Looking at five popular mid-Atlantic fisheries, bluefish, summer flounder, scup, black sea bass, and striped bass, the results seem to be a mixed bag.

Striped bass probably present the simplest picture.  2019 recreational landings were estimated to be around 2.15 million fish; in 2020, the estimate fell to about 1.71 million fish.  That represents about a 20.5 percent decline.

However, the data also shows that the reductions in landings weren’t shared equally.  New England was hit particularly hard, with New Hampshire’s landings down 79 percent, Massachusetts’ down 66 percent, Rhode Island’s down 65 percent (although the percent standard error in the 2020 estimate was very high), and Maine’s down 50 percent.  Connecticut was the only New England state to buck the trend, with landings increasing by about 6 percent.  

On the other hand, New York, Connecticut’s cross-Sound neighbor, followed the trend of greater New England, seeing its striped bass landings fall by 59 percent.

Farther south, New Jersey saw its landings increase by 26 percent, by far the highest increase on the coast, while in neighboring Delaware landings fell by 85 percent, the steepest decline experienced anywhere.  In the Chesapeake Bay jurisdictions, Maryland landings fell by a very modest 4 percent, while Virginia’s recreational harvest actually rose by 17 percent.

At this point, it’s reasonable to ask why coastwide landings fell.  

Was it due to the new regulations adopted pursuant to Addendum VI, which sought an 18% coastwide reduction in fishing mortality, compared to 2017, in order to end overfishing and reduce fishing mortality to the target level?  Was it due to a reduction in angling effort?  Or was it due to a lack of striped bass?

The answer to that question isn’t completely clear, although it appears that Addendum VI probably played a significant role. 

It is clear that there was no decline in angling effort.  In 2019, anglers along the New England and mid-Atlantic coasts took a little under 15.8 million directed striped bass trips.  That number increased very slightly, to just over 15.9 million trips in 2020, although the difference between the years was so slight as to be statistically insignificant.  So the reason for the decline in landings must have been something else.

The cause for a decline in landings also doesn’t appear to be a lack of fish.  In 2019, anglers caught nearly 31 million striped bass; that number went up to over 32 million bass in 2020, about a 5 percent increase.  When catch increases while effort remains flat, it’s reasonable to assume that a greater number of fish were available to anglers—something confirmed by anecdotal reports of large schools of small bass from the 2015 year class being encountered by anglers everywhere between Virginia and Maine.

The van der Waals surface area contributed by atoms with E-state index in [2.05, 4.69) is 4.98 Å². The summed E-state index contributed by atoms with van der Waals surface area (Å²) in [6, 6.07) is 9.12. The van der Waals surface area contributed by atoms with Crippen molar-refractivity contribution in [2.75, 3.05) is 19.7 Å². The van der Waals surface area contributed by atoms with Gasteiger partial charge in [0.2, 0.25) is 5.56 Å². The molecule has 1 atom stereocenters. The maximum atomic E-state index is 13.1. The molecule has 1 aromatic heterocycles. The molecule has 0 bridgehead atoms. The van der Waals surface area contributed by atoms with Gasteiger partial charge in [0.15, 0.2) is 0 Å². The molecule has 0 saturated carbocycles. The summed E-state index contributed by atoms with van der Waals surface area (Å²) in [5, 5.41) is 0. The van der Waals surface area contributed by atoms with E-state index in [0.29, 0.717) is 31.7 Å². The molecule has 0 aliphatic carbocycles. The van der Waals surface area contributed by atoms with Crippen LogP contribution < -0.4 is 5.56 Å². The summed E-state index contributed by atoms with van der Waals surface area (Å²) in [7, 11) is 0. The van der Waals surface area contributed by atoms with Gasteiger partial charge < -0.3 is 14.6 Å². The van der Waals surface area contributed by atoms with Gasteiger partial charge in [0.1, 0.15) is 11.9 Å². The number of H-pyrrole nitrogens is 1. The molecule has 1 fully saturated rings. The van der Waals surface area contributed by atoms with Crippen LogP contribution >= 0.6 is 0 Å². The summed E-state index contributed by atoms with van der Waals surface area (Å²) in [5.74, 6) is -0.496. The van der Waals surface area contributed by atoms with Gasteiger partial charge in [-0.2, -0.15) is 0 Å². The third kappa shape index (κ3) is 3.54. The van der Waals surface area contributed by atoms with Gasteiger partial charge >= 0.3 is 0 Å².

What is harder to discern is whether the decline in landings was due to regulations imposed pursuant to Addendum VI, to the presence of fish that were too small for anglers to legally retain even before Addendum VI was adopted, or to anglers releasing a larger percentage of fish that they could have legally retained.

All three factors probably played a role, but there is little question that Addendum VI’s slot limit reduced the number of large fish retained by anglers.  The only places where anglers could legally retain striped bass larger than 35 inches in 2020 were New Jersey, Virginia, and in Maryland during its spring “trophy” season; the latter area was the only place where bass over 38 inches could be legally landed. 

In 2019, anglers harvested over 550,000 striped bass with a fork length of 33 inches or more (because NMFS data uses fork length, while state regulations generally use length-over-all data, I used a 33-inch fork length as equivalent to a 35-inch length-over-all, although that’s only a rough approximation); after Addendum VI imposed the 28- to 35-inch slot, the harvest of fish with a fork length over 33 inches dropped by almost half, to slightly under 230,000.  That reduction in the number of larger bass that were retained would account for about half of the decline in landings between 2019 and 2020.

Given that, it would be difficult to argue that Addendum VI did not play a role, although it was probably not the only reason that 2020 landings were lower.